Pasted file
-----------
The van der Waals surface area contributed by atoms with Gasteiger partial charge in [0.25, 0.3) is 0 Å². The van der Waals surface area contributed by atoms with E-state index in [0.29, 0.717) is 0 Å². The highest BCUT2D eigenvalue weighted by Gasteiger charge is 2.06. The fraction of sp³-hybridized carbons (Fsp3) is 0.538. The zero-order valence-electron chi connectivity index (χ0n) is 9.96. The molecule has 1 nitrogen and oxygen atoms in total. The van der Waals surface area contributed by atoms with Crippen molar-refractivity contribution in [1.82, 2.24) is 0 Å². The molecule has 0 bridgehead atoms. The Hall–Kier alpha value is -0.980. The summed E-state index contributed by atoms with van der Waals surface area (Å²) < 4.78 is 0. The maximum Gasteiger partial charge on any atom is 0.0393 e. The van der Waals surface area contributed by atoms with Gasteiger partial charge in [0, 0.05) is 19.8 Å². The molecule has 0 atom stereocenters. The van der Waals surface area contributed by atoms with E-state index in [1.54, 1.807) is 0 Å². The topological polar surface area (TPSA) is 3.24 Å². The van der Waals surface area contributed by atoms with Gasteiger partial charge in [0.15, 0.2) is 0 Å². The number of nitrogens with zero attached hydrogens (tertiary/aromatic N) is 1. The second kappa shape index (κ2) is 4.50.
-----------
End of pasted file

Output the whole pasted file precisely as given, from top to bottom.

The van der Waals surface area contributed by atoms with Gasteiger partial charge in [0.25, 0.3) is 0 Å². The van der Waals surface area contributed by atoms with E-state index in [0.29, 0.717) is 0 Å². The highest BCUT2D eigenvalue weighted by Gasteiger charge is 2.06. The fraction of sp³-hybridized carbons (Fsp3) is 0.538. The zero-order valence-electron chi connectivity index (χ0n) is 9.96. The molecule has 1 nitrogen and oxygen atoms in total. The van der Waals surface area contributed by atoms with Crippen molar-refractivity contribution in [1.82, 2.24) is 0 Å². The molecule has 0 bridgehead atoms. The Hall–Kier alpha value is -0.980. The summed E-state index contributed by atoms with van der Waals surface area (Å²) < 4.78 is 0. The maximum Gasteiger partial charge on any atom is 0.0393 e. The van der Waals surface area contributed by atoms with Gasteiger partial charge in [0, 0.05) is 19.8 Å². The molecule has 0 atom stereocenters. The van der Waals surface area contributed by atoms with E-state index in [1.54, 1.807) is 0 Å². The topological polar surface area (TPSA) is 3.24 Å². The van der Waals surface area contributed by atoms with Gasteiger partial charge in [0.15, 0.2) is 0 Å². The number of nitrogens with zero attached hydrogens (tertiary/aromatic N) is 1. The second kappa shape index (κ2) is 4.50.